ISSN 2398-2969      

Nephrolithiasis

icanis
Contributor(s):

Kathy Lunn

Phil Nicholls

Synonym(s): Kidney stones, urolithiasis, renolithiasis


Introduction

  • Uncommon; sometimes incidental finding, lodged in renal pelvis.
  • Nephroliths of different composition possible.
  • Signs: can occasionally obstruct urinary flow.
  • Treatment: surgery. Treatment may not be necessary.
  • Medical dissolution in some cases.
  • Lithotripsy possible.
  • Prognosis: good if underlying cause removed.
    Print off the owner factsheet on Bladder and kidney stones to give to your client.

Pathogenesis

Etiology

Magnesium ammonium phosphate (struvite)

  • Alkaline urine.
  • Often urinary tract infection, especially with urease-producing bacteria.
  • Distal tubular acidosis.

Calcium oxalate

  • Acid or neutral urine.
  • Hypercalcemia/hypercalciuria (in distal tubular acidosis, Fanconi's syndrome, glucocorticoid excess, excess dietary protein consumption).
  • Hyperoxaluria (end product of metabolism of ascorbic acid and amino acids glycine and serine.

Uric acid

Cystine

  • Abnormal transport of cystine by the renal tubules.

Predisposing factors

General

  • Urinary tract infection (increased risk of struvite, calcium oxalate).
  • Breed.
  • Urine acidifiers (increased risk of calcium oxalate).
  • Magnesium restricted diets (increased risk of calcium oxalate).

Pathophysiology

  • A nephrolith comprises both mineral and organic components, the mineral component varying greatly and determined by underlying etiology.
  • Supersaturated urine (calculogenic crystalloids) → influenced by pH → decreased renal excretion of crystalloid → calculi forms → grows if able to remain in lumen of excretory pathway of urinary system (urinary stasis).
  • Urine = water + excretory products.
  • Increased concentration of dissolved substance → increased precipitation of solid material.
  • Contributing factors: prolonged supersaturation, concentration of other solutes, pH, absence of inhibitors, presence of a nidus, eg urinary tract infection, prolonged urinary transit time.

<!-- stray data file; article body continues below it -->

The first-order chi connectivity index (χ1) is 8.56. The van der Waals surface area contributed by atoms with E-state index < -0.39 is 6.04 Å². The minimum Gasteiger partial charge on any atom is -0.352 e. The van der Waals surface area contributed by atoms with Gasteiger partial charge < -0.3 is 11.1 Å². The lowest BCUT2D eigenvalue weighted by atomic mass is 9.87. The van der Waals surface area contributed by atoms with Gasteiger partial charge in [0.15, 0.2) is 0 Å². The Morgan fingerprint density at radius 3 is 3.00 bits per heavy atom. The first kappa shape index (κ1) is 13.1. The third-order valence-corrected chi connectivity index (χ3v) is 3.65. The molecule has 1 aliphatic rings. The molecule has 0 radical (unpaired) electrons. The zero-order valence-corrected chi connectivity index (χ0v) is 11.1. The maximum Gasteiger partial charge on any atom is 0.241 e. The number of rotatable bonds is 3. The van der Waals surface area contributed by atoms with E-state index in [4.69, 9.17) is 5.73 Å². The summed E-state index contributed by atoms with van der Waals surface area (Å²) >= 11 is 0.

Timecourse

  • Can form in 2-8 weeks.

Diagnosis

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Treatment

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Outcomes

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Further Reading

Publications

Refereed papers

Other sources of information

  • Ling G V (1995) Nephrolithiasis - Prevalence of mineral type. In: Current Veterinary Therapy XII. Eds: R W Kirk & J D Bonagura. Philadelphia: W B Saunders. pp 980. (Prevalence of different stones, the mixed types and predisposition of different sexes to urinary tract stones.)
  • Ling G V (1995) CVT update - management and prevention of urate urolithiasis. In: Current Veterinary Therapy XII.Eds: R W Kirk & J D Bonagura. Philadelphia: W B Saunders. pp 985-989. (In depth study of urate urolithiasis.)
  • Lulich J P & Osborne C A (1995) Canine calcium oxalate uroliths. In: Current Veterinary Therapy XII. Eds: R W Kirk & J D Bonagura. Philadelphia: W B Saunders. pp 992-996. (In depth study of calcium oxalate urolithiasis.)
  • Osborne C A, Klausner J S & Lulich J P (1995) Canine and feline calcium phosphate urolithiasis. In: Current Veterinary Therapy XII. Eds: R W Kirk & J D Bonagura. Philadelphia: W B Saunders. pp 996-1001.
  • Osborne C A, Unger L K & Lulich J P (1995) Canine and feline nephroliths. In: Current Veterinary Therapy XII .Eds: R W Kirk & J D Bonagura. Philadelphia: W B Saunders. pp 981-985. (Prevalence, diagnosis and treatments of most common nephroliths.)

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